"Those US$3.5bn will cover the exploratory phase and beyond, right up to the construction of the upgrading unit," Pedro Leon, general manager of the process to certify the Orinoco extra-heavy crude reserves told BNamericas.
"We see early production in 2009 and full commercial production by 2011," he added.
The unit will most likely incorporate HDH Plus, a technology for extra-heavy crude oils that will take the feedstock from some 7.5 degrees API crude to the desired 16 degrees. HDH Plus is being fine-tuned by PDVSA and French company Axens.
Newer technologies such as "in situ cracking" - which allow for refining upon extraction - could also influence the project, Leon said. "There is not one technology that is absolutely correct for one project," he added.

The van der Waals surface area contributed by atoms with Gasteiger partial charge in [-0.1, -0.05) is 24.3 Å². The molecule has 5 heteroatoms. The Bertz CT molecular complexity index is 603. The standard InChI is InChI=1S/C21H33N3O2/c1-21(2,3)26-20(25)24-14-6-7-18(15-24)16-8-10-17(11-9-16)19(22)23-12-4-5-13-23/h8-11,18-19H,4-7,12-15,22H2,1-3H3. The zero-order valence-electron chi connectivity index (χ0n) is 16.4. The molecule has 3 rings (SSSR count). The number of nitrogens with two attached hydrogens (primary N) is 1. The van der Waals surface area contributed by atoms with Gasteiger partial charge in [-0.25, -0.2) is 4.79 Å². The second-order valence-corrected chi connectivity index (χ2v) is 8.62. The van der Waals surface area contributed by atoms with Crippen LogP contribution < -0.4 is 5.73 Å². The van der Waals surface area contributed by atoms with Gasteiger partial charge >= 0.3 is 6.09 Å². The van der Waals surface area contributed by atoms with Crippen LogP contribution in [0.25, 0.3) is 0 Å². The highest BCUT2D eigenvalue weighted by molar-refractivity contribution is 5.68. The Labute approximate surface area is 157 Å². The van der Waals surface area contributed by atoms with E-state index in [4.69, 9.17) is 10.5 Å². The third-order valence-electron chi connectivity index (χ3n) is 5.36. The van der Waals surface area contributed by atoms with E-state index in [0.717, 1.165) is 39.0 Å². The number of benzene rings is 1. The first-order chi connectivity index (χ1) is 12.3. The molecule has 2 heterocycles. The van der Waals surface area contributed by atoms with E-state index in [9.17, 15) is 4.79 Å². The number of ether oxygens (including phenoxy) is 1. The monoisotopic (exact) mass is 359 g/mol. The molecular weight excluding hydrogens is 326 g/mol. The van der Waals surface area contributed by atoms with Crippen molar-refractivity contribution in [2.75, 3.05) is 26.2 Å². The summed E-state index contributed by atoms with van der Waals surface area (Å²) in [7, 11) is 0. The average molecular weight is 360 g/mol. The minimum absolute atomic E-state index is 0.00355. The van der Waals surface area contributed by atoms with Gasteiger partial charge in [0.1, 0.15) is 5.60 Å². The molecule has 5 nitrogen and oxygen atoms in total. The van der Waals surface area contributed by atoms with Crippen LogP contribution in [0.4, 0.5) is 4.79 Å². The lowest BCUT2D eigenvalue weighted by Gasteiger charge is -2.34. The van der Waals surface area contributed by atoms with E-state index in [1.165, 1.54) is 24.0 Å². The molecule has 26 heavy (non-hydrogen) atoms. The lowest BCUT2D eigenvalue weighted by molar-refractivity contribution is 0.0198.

Current specifications have all of the synthetic crude travelling to Brazil, with some 100,000b/d either shipped or pipelined to the Abreu De Lima greenfield refinery project in Brazil's Pernambuco state for final processing. The cost of Abreu De Lima is not included in the US$3.5bn investment figure, Leon said.
There are some 400 billion barrels of oil recoverable with existing technology in the Orinoco, he added.
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